At the close of his first week, Gregory was developing an understanding of the layout of Juneau and the intricacies of building housing in town. Finding room for housing is a long-standing challenge in Juneau, and new developments can be tough to come by.

Though there might not be as much room to spread out and build as there is in Illinois, many aspects of the job remain the same. He finds himself returning to the same analogy time and time again, seeing himself more as a pizza delivery man than anything else.

People in need of housing order the pizza. They customize it and choose the style, and the housing authority delivers it as best as it can. Gregory hopes that THRHA continues to bring the pizza, and do it in a timely manner.

“That’s really kind of where I would love for this agency to be,” Gregory said, “is just known as an organization that delivers.”


• Contact reporter Alex McCarthy at alex.mccarthy@juneauempire.com.


More in News

Jasmine Chavez, a crew member aboard the Quantum of the Seas cruise ship, waves to her family during a cell phone conversation after disembarking from the ship at Marine Park on May 10. (Mark Sabbatini / Juneau Empire file photo)
Ships in port for the week of May 25

Here’s what to expect this week.

The LeConte state ferry departs Juneau on Tuesday afternoon, bound for Haines on a special round-trip following two cancelled sailings due to a mechanical problem. (Laurie Craig / Juneau Empire)
LeConte returns to service with special trip to Haines after weekend cancellation

State ferry will pick up half of nearly 60 stranded vehicles, others may have to wait until July.

(Michael Penn / Juneau Empire file photo)
Police calls for Monday, May 27, 2024

This report contains public information from law enforcement and public safety agencies.

Anchorage pullers arrived at Wrangell’s Petroglyph Beach on May 23 for a canoe-naming ceremony. One of the canoes they will paddle to Juneau was dedicated to Wrangell’s Marge Byrd, Kiks.adi matriarch Shaawat Shoogoo. The canoe’s name is Xíxch’ dexí (Frog Backbone). (Becca Clark / Wrangell Sentinel)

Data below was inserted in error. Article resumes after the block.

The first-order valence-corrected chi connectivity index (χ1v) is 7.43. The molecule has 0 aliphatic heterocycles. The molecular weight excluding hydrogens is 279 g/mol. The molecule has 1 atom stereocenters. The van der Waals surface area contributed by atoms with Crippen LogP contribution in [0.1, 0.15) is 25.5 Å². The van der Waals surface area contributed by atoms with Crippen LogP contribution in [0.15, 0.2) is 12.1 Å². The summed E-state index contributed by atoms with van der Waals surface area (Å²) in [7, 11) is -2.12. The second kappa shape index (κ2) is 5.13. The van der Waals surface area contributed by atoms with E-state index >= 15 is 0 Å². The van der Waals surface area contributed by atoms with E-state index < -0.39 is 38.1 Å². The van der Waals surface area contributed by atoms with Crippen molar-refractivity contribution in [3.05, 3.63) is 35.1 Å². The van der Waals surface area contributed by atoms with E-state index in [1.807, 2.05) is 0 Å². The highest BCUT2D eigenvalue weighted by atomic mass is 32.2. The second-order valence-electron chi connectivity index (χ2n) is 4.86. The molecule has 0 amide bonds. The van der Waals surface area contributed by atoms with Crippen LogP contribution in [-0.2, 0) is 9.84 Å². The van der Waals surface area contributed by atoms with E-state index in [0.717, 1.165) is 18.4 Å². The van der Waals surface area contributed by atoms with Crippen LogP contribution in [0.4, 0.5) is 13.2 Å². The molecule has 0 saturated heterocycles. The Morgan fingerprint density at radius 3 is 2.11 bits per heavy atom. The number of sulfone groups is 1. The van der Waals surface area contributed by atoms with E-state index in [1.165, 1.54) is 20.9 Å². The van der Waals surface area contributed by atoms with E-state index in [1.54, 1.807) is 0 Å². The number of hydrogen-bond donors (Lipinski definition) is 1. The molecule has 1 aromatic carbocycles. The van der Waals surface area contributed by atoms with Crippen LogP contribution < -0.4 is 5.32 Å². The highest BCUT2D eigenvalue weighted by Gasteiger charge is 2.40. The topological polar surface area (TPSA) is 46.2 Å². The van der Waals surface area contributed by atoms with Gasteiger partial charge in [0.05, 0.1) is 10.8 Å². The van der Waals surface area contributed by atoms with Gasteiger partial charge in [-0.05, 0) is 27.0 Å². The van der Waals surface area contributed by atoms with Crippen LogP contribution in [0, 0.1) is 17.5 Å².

Canoes making 150-mile journey from Wrangell, other Southeast communities to Celebration

Paddlers expected to arrive in Juneau on June 4, one day before biennial Alaska Native gathering.

The Alaska State Capitol and Dimond Courthouse are seen on Thursday morning, Jan. 18. (James Brooks/Alaska Beacon)
Judicial Council recommends Alaskans keep all judges, including figure behind correspondence ruling

The Alaska Judicial Council has voted to recommend that state voters retain… Continue reading

(Michael Penn / Juneau Empire file photo)
Police calls for Sunday, May 26, 2024

This report contains public information from law enforcement and public safety agencies.

(Michael Penn / Juneau Empire file photo)
Police calls for Saturday, May 25, 2024

This report contains public information from law enforcement and public safety agencies.

(Michael Penn / Juneau Empire file photo)
Police calls for Friday, May 24, 2024

This report contains public information from law enforcement and public safety agencies.

Wreath bearers present wreaths for fallen comrades, brothers and sisters in arms during a Memorial Day ceremony at Alaskan Memorial Park on Monday. Laying wreaths on the graves of fallen heroes is a way to honor and remember the sacrifices made. (Jasz Garrett / Juneau Empire)
Traditional Memorial Day ceremonies offer new ways to ‘never forget’ those who served

New installations at memorial sites, fresh words of reminder shared by hundreds gathering in Juneau.

Most Read